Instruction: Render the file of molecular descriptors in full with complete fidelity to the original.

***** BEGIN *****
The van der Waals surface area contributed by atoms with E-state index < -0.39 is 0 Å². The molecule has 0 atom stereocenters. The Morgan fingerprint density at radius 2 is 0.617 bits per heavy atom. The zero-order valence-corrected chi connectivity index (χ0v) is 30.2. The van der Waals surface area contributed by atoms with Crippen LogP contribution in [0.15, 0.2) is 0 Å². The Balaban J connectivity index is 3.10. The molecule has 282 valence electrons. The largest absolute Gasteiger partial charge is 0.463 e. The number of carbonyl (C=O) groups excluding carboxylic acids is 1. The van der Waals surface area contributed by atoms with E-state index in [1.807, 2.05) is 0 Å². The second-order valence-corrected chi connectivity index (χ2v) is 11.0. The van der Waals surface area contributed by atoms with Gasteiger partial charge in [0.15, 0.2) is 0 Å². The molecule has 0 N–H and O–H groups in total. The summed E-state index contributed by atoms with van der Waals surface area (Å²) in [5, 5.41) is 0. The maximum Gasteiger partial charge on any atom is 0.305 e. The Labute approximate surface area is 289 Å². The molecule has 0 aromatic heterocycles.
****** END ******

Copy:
The van der Waals surface area contributed by atoms with E-state index < -0.39 is 0 Å². The molecule has 0 atom stereocenters. The Morgan fingerprint density at radius 2 is 0.617 bits per heavy atom. The zero-order valence-corrected chi connectivity index (χ0v) is 30.2. The van der Waals surface area contributed by atoms with Crippen LogP contribution in [0.15, 0.2) is 0 Å². The Balaban J connectivity index is 3.10. The molecule has 282 valence electrons. The largest absolute Gasteiger partial charge is 0.463 e. The number of carbonyl (C=O) groups excluding carboxylic acids is 1. The van der Waals surface area contributed by atoms with E-state index in [1.807, 2.05) is 0 Å². The second-order valence-corrected chi connectivity index (χ2v) is 11.0. The van der Waals surface area contributed by atoms with Gasteiger partial charge in [0.15, 0.2) is 0 Å². The molecule has 0 N–H and O–H groups in total. The summed E-state index contributed by atoms with van der Waals surface area (Å²) in [5, 5.41) is 0. The maximum Gasteiger partial charge on any atom is 0.305 e. The Labute approximate surface area is 289 Å². The molecule has 0 aromatic heterocycles.